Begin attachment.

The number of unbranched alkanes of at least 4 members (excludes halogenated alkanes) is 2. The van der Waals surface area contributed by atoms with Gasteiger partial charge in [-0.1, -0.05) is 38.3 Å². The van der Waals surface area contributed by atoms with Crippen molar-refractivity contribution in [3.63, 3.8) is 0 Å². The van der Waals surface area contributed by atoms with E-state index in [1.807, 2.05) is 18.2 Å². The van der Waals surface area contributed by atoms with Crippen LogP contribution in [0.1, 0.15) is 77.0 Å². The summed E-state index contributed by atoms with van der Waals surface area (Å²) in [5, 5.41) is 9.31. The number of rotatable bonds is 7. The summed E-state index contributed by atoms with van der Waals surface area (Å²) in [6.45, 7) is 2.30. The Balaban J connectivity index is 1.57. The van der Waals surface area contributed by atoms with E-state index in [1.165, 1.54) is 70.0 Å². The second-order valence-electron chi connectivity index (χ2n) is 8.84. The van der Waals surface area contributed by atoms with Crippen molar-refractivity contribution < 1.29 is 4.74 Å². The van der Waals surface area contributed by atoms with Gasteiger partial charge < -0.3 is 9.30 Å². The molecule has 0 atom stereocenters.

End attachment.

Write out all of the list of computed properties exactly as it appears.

The number of unbranched alkanes of at least 4 members (excludes halogenated alkanes) is 2. The van der Waals surface area contributed by atoms with Gasteiger partial charge in [-0.1, -0.05) is 38.3 Å². The van der Waals surface area contributed by atoms with Crippen molar-refractivity contribution in [3.63, 3.8) is 0 Å². The van der Waals surface area contributed by atoms with E-state index in [1.807, 2.05) is 18.2 Å². The van der Waals surface area contributed by atoms with Crippen LogP contribution in [0.1, 0.15) is 77.0 Å². The summed E-state index contributed by atoms with van der Waals surface area (Å²) in [5, 5.41) is 9.31. The number of rotatable bonds is 7. The summed E-state index contributed by atoms with van der Waals surface area (Å²) in [6.45, 7) is 2.30. The Balaban J connectivity index is 1.57. The van der Waals surface area contributed by atoms with E-state index in [1.165, 1.54) is 70.0 Å². The second-order valence-electron chi connectivity index (χ2n) is 8.84. The van der Waals surface area contributed by atoms with Crippen molar-refractivity contribution < 1.29 is 4.74 Å². The van der Waals surface area contributed by atoms with Gasteiger partial charge < -0.3 is 9.30 Å². The molecule has 0 atom stereocenters.